In recent memory, fashion’s most talked about moments have also been the most meme-able. The double-pronged ability to make an impact within the dimensions of an Instagram square, while enjoying a second life as a visual, context-free gag has been absolutely key.
Last weekend, Jared Leto went viral with the outfit he wore to the Conor McGregor fight. Channelling Fred from Scooby-Doo, he wore a plunging black shirt with a crucifix, a blue neckerchief and robotic-like sunglasses, he became a meme.
It was not very different from what he has worn before (especially when wearing Gucci) but, out of context, this sort of gender-fluid outfit at an Ultimate Fighting Championship fight had those waggish meme-makers going wild, suggesting Leto should be either selling essential oils, playing jazz flute or appearing in Pitch Perfect. Also this week, the new Sex and the City cast photo became a meme (with Brat Packer Andrew McCarthy making possibly the best meme, referencing Kim Cattrall’s role in the 1980s film Mannequin).
In 2021, if you have not become a meme, has it actually happened? The idea of taking an out-of-context moment and repurposing it into a completely different digital setting is not new, but now fashion moments feel like they are being created to be enjoyable on both these levels. It was only a few years ago when Moschino, Balenciaga and Viktor & Rolf began exploring the trend in fashion, but in 2021 fashion memes are even more essential, a vital part of the conversation in a way they weren’t before. A single photo can create a viral moment, spark a cultural conversation and, for a fashion brand, eventually boost sales. The strongest visuals can create multiple meanings: think of Bella Hadid wearing her gold Schiaparelli “lungs” on the red carpet at Cannes; Kanye West’s “head bag”; Machine Gun Kelly and Megan Fox or Bennifer 2.0’s entire relationships playing out in photos. These duos can start trends and cultural conversations with a manicured nail, a cut-out dress and couple-twinning outfits.
“Fashion and memes have fundamental things in common,” says Professor Zara Anishanslin, who teaches at the New York’s City University, “they’re both visual things that gain cultural power by spreading from person to person and, if they (are) memorable or even ridiculous enough, can explode in popularity only to seem kind of tired and passé. Soon to be replaced by the next thing that comes into vogue.”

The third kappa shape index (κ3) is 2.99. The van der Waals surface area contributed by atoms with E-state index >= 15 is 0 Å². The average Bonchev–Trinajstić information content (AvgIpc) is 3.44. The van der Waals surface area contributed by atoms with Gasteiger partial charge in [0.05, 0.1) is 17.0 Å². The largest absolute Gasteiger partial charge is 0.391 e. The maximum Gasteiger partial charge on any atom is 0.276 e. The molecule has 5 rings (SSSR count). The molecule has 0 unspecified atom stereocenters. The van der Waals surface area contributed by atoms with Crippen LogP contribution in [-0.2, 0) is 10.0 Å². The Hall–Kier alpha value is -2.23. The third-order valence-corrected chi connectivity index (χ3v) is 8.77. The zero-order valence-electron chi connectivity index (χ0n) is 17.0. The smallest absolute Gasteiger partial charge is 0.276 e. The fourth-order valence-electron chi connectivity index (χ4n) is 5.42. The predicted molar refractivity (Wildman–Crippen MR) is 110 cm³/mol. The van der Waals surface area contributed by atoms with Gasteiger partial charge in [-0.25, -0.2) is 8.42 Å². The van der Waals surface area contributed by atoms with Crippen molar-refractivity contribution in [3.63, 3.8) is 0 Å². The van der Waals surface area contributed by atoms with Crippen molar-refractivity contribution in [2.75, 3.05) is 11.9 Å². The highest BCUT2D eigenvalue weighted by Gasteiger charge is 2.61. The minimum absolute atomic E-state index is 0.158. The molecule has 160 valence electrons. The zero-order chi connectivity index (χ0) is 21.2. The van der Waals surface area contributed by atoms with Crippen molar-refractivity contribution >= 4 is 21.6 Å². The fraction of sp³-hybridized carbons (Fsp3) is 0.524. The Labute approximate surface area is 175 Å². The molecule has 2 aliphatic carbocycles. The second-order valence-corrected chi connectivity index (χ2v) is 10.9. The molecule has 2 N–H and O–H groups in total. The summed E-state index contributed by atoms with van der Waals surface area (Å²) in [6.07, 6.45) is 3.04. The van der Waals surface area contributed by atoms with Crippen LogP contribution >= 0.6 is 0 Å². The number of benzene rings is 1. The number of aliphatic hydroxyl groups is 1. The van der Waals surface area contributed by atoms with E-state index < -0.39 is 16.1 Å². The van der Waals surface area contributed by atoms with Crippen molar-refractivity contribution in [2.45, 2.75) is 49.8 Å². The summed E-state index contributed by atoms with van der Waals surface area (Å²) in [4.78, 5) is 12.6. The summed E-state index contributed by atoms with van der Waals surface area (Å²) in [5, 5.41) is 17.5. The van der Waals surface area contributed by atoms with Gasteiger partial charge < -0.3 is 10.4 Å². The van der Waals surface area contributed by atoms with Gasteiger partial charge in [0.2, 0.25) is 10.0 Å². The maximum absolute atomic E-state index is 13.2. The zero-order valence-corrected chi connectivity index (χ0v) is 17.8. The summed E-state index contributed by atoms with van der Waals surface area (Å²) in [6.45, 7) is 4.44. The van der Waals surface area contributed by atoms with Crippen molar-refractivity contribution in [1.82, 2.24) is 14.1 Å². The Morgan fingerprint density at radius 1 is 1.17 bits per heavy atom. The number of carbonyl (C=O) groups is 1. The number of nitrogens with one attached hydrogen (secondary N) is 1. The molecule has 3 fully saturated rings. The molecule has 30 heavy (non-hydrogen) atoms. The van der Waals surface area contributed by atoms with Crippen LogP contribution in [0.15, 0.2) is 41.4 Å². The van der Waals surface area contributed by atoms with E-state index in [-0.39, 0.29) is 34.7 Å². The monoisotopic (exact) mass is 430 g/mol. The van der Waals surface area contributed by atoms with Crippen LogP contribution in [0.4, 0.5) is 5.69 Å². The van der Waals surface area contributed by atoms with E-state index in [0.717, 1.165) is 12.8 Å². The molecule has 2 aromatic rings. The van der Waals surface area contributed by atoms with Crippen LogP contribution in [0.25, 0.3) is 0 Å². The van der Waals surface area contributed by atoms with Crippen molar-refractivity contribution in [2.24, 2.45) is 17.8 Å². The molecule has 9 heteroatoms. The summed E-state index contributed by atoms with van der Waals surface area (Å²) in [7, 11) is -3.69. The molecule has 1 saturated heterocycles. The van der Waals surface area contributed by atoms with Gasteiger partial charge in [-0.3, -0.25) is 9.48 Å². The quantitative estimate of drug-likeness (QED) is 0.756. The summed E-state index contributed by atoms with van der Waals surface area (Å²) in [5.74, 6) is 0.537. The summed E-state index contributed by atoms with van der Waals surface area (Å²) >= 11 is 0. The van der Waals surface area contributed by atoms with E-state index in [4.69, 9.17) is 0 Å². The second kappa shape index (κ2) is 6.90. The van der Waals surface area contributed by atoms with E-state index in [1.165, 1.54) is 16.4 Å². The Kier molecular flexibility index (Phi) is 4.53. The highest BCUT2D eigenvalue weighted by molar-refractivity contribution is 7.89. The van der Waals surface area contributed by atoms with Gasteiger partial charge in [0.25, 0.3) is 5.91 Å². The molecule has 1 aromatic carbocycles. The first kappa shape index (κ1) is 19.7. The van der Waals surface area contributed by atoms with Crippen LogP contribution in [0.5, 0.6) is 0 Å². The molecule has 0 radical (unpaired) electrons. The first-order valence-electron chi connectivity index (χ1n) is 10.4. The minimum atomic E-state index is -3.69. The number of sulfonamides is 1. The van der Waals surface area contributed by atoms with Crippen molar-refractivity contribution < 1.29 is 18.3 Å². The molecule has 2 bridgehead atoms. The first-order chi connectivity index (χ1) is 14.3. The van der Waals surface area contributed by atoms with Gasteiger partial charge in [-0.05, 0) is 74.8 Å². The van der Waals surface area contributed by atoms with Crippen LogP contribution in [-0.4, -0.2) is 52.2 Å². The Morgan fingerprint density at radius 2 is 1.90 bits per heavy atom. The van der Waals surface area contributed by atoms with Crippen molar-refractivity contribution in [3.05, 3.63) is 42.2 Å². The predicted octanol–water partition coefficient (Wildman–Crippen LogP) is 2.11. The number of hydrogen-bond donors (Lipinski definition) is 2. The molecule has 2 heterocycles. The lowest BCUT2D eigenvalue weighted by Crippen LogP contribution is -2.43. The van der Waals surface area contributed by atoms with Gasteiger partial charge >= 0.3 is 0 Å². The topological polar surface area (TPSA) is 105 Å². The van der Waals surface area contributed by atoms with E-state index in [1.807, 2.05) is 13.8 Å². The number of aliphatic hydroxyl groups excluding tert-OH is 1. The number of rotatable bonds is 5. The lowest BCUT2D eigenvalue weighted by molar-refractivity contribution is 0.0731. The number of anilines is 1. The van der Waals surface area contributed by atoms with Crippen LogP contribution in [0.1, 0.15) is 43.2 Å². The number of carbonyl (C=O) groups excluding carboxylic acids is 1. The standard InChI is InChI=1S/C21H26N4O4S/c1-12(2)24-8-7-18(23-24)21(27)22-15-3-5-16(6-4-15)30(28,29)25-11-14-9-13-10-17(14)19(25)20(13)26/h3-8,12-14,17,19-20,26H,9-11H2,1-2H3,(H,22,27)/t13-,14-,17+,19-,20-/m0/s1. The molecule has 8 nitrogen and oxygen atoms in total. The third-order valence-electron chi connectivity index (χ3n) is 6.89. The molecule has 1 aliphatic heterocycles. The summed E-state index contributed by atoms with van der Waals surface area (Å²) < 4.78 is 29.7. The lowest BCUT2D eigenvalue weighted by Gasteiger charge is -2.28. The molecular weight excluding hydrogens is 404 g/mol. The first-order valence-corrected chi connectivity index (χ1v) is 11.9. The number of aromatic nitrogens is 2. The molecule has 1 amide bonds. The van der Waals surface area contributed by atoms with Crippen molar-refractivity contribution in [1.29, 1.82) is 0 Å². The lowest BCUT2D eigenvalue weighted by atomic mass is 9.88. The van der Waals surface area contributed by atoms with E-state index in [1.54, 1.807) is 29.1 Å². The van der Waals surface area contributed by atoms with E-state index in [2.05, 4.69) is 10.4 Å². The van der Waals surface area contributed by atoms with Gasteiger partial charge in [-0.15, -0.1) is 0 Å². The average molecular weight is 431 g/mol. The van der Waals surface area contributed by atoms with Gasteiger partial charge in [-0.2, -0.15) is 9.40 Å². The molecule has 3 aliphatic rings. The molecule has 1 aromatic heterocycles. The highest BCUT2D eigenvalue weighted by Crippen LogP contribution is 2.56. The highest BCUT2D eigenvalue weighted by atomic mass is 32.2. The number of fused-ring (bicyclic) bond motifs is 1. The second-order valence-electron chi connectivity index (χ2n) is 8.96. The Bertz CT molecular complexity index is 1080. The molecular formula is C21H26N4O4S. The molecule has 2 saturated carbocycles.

She thinks that the pandemic has led to more meme-ability. “Times of crisis lend themselves particularly well to visual satire, which is a type of wit particularly well suited to memes,” she says. “There’s a recognisably similar humour at work in contemporary fashion memes and the work of 18th-century printmakers who poked fun at the enormously high hair women like Marie Antoinette sported, hair so high that it contained whole ships in it, or had to be dressed by men on ladders.”
With so many of us forced to have more screen time during the pandemic, something happening without an online rumble seems insignificant. And with the growth in NFT’s and virtual clothes, the lines separating the viability of a moment in the real world compared with the impact it has in the digital one become blurred. “In the absence of actual social interaction for many people during the pandemic, social media took on added importance as a way to interact with other people,” says Anishanslin .
One of the biggest fashion winners of these past 18 months has been Croc shoes. The entire Crocs phenomenon seems built on the meme idea (think of the recent Croc-Balenciaga heel crossover) and the multiple meanings these shoes give different generations – Gen Z loves them, millennials hate them and no one can stop talking about them. The company themselves have said that they have used this “Marmite” feeling it brings out in people to inform their campaigns. This is, one might assume, a business model to learn from and the future of fashion.